Liberty Financial Cos. continued its acquisition spree Wednesday, announcing that it has agreed to buy a San Francisco pension fund management company that oversees $2.5 billion of assets.
The deal for Progress Investment Management Co., which specializes in state and corporate pension fund management through subadvisers, comes on the heels of Liberty's $150 million deal last month to buy Crabbe Huson Group, Portland, Ore., which manages $5.3 billion of assets.
The price of the Progress transaction, which is to close in the third quarter, was not disclosed. But Porter Morgan, senior vice president at Boston-based Liberty, called it a cash deal that is partly dependent on Progress' meeting growth targets over the next five years.
The acquisition would boost Liberty's institutional assets under management to $12 billion and its total managed assets to $62 billion.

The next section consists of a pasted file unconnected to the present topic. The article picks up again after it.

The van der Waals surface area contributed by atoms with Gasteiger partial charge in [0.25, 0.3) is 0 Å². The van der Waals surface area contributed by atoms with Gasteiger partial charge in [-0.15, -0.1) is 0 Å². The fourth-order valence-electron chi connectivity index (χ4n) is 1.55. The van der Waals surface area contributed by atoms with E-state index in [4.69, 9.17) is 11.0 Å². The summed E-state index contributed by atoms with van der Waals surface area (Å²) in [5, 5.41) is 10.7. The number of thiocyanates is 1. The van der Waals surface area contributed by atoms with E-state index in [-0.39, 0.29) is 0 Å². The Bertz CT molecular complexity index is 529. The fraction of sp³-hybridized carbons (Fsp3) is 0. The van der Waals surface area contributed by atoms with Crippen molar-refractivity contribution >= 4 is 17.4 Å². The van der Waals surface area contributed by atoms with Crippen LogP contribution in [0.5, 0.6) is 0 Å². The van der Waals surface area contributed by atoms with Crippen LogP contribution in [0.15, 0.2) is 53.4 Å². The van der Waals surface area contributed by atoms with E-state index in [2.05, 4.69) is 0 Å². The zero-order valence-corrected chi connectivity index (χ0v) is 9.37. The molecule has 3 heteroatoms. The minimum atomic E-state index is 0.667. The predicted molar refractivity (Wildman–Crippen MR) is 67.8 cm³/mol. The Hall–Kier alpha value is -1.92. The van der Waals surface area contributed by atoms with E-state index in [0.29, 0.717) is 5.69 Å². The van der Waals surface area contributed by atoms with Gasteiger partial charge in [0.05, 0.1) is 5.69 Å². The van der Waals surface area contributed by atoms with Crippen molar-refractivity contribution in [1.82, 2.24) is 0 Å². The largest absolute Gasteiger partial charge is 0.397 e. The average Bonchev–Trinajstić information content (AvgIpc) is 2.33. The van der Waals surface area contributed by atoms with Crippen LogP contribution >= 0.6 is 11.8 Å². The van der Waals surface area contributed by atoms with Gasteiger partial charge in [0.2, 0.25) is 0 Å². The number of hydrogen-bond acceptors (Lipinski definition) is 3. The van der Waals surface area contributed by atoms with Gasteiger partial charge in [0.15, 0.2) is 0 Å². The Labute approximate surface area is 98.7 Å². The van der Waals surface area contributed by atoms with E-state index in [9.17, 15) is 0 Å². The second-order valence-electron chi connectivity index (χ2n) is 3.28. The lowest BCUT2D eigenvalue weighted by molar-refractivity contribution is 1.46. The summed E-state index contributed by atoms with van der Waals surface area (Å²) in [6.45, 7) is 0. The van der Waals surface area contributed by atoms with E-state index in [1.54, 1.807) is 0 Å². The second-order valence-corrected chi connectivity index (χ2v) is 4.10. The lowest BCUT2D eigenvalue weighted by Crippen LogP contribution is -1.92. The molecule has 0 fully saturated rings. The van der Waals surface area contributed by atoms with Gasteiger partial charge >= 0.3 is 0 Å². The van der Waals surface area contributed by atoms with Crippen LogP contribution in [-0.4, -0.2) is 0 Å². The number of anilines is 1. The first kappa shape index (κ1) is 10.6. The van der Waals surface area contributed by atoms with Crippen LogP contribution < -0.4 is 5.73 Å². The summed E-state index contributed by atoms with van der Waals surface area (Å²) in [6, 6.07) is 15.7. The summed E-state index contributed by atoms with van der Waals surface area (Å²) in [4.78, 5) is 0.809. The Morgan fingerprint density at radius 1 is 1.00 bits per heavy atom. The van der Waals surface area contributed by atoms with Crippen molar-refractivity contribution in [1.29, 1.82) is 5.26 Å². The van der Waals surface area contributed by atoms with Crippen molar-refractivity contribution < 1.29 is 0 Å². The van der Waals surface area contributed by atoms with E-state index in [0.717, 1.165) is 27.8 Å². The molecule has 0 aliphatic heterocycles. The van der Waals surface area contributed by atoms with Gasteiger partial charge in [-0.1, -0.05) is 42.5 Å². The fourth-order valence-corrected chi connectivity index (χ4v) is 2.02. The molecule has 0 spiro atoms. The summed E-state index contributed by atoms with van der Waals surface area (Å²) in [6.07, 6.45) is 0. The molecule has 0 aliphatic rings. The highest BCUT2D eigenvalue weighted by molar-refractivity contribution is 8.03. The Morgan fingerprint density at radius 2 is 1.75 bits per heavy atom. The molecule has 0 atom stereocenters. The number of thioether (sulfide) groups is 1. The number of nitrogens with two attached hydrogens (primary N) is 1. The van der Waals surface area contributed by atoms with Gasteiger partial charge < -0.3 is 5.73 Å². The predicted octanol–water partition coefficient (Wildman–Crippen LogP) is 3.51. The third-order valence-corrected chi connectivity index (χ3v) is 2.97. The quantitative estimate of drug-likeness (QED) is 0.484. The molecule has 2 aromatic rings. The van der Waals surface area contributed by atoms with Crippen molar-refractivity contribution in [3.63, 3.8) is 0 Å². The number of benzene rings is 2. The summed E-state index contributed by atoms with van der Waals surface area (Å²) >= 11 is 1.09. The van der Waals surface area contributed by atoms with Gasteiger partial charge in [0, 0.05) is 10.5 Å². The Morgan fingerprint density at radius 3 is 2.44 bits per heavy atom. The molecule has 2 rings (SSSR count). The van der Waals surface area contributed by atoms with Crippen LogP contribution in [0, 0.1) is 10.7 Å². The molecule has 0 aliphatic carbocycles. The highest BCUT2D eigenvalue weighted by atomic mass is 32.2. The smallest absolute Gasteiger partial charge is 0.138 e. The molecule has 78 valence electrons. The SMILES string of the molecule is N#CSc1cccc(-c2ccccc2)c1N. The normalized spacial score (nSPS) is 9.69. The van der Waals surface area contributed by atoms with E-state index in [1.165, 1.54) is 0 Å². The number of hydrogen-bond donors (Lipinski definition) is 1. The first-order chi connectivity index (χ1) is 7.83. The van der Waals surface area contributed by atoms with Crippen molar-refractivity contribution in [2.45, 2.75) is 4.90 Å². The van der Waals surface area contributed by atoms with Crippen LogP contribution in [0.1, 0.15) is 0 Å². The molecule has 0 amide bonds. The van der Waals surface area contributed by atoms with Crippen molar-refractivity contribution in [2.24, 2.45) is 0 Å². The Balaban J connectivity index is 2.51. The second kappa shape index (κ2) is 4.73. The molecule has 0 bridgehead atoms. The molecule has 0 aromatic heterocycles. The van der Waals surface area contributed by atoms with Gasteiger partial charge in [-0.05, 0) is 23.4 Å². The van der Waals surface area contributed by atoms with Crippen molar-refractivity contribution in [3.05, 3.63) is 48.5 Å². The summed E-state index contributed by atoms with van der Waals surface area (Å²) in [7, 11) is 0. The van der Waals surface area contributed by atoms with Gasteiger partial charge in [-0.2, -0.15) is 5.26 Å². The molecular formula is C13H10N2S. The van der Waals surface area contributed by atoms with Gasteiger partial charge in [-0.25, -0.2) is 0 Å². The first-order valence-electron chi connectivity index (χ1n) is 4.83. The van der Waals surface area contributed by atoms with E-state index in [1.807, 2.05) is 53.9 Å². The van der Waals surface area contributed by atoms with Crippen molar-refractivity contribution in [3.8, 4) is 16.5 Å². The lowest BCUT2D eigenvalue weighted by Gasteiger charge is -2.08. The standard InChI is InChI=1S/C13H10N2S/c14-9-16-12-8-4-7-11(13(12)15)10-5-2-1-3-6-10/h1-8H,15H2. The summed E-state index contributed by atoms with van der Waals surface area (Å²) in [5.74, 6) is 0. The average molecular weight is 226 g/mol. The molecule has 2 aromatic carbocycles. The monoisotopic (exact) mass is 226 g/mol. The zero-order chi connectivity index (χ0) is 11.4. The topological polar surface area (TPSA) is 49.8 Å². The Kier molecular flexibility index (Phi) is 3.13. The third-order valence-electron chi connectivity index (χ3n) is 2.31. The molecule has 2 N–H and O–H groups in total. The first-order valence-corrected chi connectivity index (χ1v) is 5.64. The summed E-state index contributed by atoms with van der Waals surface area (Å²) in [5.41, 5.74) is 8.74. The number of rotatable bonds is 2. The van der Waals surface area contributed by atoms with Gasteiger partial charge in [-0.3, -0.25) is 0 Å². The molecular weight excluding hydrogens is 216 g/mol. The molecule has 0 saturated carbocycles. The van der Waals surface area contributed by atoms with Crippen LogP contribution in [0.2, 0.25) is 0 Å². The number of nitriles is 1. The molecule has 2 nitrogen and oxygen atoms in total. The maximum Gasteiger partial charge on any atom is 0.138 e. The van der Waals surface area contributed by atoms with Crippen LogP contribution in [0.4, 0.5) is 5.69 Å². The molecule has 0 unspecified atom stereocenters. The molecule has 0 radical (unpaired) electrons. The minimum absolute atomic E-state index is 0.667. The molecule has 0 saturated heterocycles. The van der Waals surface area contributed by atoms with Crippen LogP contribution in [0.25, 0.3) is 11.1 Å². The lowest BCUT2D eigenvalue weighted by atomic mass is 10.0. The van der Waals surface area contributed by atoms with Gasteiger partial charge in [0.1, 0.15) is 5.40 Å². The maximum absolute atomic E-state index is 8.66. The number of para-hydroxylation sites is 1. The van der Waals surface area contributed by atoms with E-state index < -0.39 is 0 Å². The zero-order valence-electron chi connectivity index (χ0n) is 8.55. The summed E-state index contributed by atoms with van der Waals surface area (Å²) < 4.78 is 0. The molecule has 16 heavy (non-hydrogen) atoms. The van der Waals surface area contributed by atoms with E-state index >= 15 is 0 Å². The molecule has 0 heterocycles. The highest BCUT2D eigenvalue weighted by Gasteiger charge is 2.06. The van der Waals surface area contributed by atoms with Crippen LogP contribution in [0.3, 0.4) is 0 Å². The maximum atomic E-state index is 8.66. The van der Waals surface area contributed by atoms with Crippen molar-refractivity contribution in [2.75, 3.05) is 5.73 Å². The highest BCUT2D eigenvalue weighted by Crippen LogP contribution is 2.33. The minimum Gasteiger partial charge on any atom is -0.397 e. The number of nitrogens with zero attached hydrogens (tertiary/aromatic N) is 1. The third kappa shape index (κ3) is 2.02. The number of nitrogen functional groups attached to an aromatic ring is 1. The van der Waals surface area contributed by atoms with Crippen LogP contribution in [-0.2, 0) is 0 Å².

Progress, which would be a separate operating subsidiary of Liberty, uses a multimanager approach to serve public and corporate pension funds, including state employee funds and companies such as Coca Cola and Shell Oil.
It uses young, nimble firms that manage less than $1 billion. Many of the subadvisers are women- or minority-owned and specialize in a narrowly defined investment niche.
Liberty was attracted to Progress' investment performance and asset growth that averages 20% a year, Mr. Morgan said; its emphasis on women- and minority-owned subadvisers was tangential.
"We think we can help them grow that at a nice clip in the years ahead" through cross-selling with other Liberty subsidiaries, he said.
One investment banker said that while attacking niche markets is a good strategy, it would be more profitable for Liberty to buy money managers "rather than managers of managers."
That's because companies like Progress split the fees with the subadvisers.
Liberty has become known for its forays into niche businesses. Crabbe Huson, for example, specializes in contrarian-style investing. Newport Pacific Management, which Liberty bought in 1995, specializes in Asian investing.
Louis Harvey, president of the Boston consulting company Dalbar Inc., said he had difficulty seeing how the deal would add much value to Liberty. "The synergy that will be revealed will be a surprise to me," he said.